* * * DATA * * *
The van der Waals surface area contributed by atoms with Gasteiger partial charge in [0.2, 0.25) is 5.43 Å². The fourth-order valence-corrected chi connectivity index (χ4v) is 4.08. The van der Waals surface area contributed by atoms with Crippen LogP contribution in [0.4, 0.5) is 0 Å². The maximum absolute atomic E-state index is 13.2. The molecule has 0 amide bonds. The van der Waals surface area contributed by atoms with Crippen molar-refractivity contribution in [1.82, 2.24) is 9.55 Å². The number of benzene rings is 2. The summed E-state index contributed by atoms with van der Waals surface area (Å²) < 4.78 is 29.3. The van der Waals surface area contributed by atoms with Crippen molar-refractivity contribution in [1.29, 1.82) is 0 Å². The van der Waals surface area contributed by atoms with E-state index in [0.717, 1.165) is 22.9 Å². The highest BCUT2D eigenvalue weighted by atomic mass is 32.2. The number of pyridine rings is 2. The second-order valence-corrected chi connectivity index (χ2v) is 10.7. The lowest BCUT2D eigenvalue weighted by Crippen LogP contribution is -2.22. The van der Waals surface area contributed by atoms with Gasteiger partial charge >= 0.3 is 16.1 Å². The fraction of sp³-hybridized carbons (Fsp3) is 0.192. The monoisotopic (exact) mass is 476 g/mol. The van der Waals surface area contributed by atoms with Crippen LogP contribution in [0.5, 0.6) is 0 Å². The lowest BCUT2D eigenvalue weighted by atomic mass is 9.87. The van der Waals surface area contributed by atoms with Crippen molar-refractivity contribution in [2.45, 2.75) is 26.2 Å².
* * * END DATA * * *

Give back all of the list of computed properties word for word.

The van der Waals surface area contributed by atoms with Gasteiger partial charge in [0.2, 0.25) is 5.43 Å². The fourth-order valence-corrected chi connectivity index (χ4v) is 4.08. The van der Waals surface area contributed by atoms with Crippen LogP contribution in [0.4, 0.5) is 0 Å². The maximum absolute atomic E-state index is 13.2. The molecule has 0 amide bonds. The van der Waals surface area contributed by atoms with Crippen molar-refractivity contribution in [1.82, 2.24) is 9.55 Å². The number of benzene rings is 2. The summed E-state index contributed by atoms with van der Waals surface area (Å²) < 4.78 is 29.3. The van der Waals surface area contributed by atoms with Crippen molar-refractivity contribution in [1.29, 1.82) is 0 Å². The van der Waals surface area contributed by atoms with E-state index in [0.717, 1.165) is 22.9 Å². The highest BCUT2D eigenvalue weighted by atomic mass is 32.2. The number of pyridine rings is 2. The second-order valence-corrected chi connectivity index (χ2v) is 10.7. The lowest BCUT2D eigenvalue weighted by Crippen LogP contribution is -2.22. The van der Waals surface area contributed by atoms with Gasteiger partial charge >= 0.3 is 16.1 Å². The fraction of sp³-hybridized carbons (Fsp3) is 0.192. The monoisotopic (exact) mass is 476 g/mol. The van der Waals surface area contributed by atoms with Crippen LogP contribution in [0.5, 0.6) is 0 Å². The lowest BCUT2D eigenvalue weighted by atomic mass is 9.87. The van der Waals surface area contributed by atoms with Crippen molar-refractivity contribution in [2.45, 2.75) is 26.2 Å².